In addition to the privilege of taking five 100% finals this year, my law school fees get me free entrance to the university’s skating rink. And since tuition at U of T Law is more than the average Canadian’s annual income, I might as well take advantage of the perks. So I’m aiming to skate on campus as much as possible, at least until the city’s outdoor rinks open.
And the Varsity Arena is really nice. For one, it’s massive and well-Zambonied — the school’s hockey teams practice and compete there, after all — and skate rentals are a mere $3 for U of T students and $5 for everyone else. Skate sharpening is available as well ($5/$8), and since the arena is indoors, there’s no freezing your fingers as you lace up (tradeoff: there’s far less ambiance).
My favourite part, however, of the Varsity Arena Skating Experience was the people — and lack thereof. Because it’s a university rink, there were absolutely no small children on the ice when I went on a Friday afternoon. There’s family skate time on Sunday evenings, but given my abject terror of tripping over a five-year-old and knocking her teeth out, I will skip those sessions.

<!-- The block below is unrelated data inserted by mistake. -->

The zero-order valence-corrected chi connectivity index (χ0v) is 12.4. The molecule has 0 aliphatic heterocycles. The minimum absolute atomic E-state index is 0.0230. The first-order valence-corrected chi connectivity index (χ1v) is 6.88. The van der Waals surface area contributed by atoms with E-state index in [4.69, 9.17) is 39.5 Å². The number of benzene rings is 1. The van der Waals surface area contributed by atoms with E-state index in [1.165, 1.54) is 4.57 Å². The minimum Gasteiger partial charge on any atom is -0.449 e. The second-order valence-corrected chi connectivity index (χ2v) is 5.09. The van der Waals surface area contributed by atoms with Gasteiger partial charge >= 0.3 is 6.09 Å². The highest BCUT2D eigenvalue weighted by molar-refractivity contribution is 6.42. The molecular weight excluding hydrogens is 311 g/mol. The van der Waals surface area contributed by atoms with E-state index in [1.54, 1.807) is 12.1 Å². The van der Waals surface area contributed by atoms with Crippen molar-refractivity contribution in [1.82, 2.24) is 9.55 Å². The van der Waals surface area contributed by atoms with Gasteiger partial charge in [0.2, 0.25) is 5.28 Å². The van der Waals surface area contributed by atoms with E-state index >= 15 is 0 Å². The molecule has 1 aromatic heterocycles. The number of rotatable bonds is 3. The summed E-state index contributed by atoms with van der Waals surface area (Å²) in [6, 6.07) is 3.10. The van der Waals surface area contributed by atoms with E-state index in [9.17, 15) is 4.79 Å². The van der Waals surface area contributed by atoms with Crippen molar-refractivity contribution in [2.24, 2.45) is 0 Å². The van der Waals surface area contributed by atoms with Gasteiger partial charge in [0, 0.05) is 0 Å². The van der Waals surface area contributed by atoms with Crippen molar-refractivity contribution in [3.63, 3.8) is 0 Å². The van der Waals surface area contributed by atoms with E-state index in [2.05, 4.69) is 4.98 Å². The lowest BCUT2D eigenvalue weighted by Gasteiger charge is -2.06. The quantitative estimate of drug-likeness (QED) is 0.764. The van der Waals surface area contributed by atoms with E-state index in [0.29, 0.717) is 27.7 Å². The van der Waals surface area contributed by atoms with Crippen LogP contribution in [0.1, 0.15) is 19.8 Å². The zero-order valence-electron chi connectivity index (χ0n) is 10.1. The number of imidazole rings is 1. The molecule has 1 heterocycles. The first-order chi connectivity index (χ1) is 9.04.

So who was on the ice? There were international students wobbling around the edge of the rink in CSA-approved hockey helmets. There were skaters one level up, determinedly practising sculling and stopping and one-foot glides. There were clusters of friends skating clockwise, competent but more focused on gossip than on technique. There were fresh-faced undergrad couples skating hand in hand, at least until one of them decided to dart ahead and show off their tricks and the other clapped adoringly from half a rink behind. And there were the figure skating super stars who twirled around the centre of the ice while the rest of us plebs stuck to sensible circles.
It was a delightful microcosm of Toronto, or at least young downtown able-bodied Toronto, and I loved that people’s skating skills really challenged stereotypes. Sure, the figure skaters were mostly young, lithe twenty-something women, but there was also a portly balding gentleman practising his fancy footwork. The tall blond Nordic-looking guy you’d have thought was playing shinny before he could read? He was one of the board-clutchers still finding his ice legs. And his buddies, showing off side-stops and crossovers, were black and Asian.
Rating: 4/5 skates ⛸️⛸️⛸️⛸️
Pros: Spacious, heated changing areas, cheap rentals, no small, unpredictable children flying by on blades
Cons: Limited drop-in skating hours (Monday, Tuesday and Friday afternoons, plus family skate on Sunday evenings)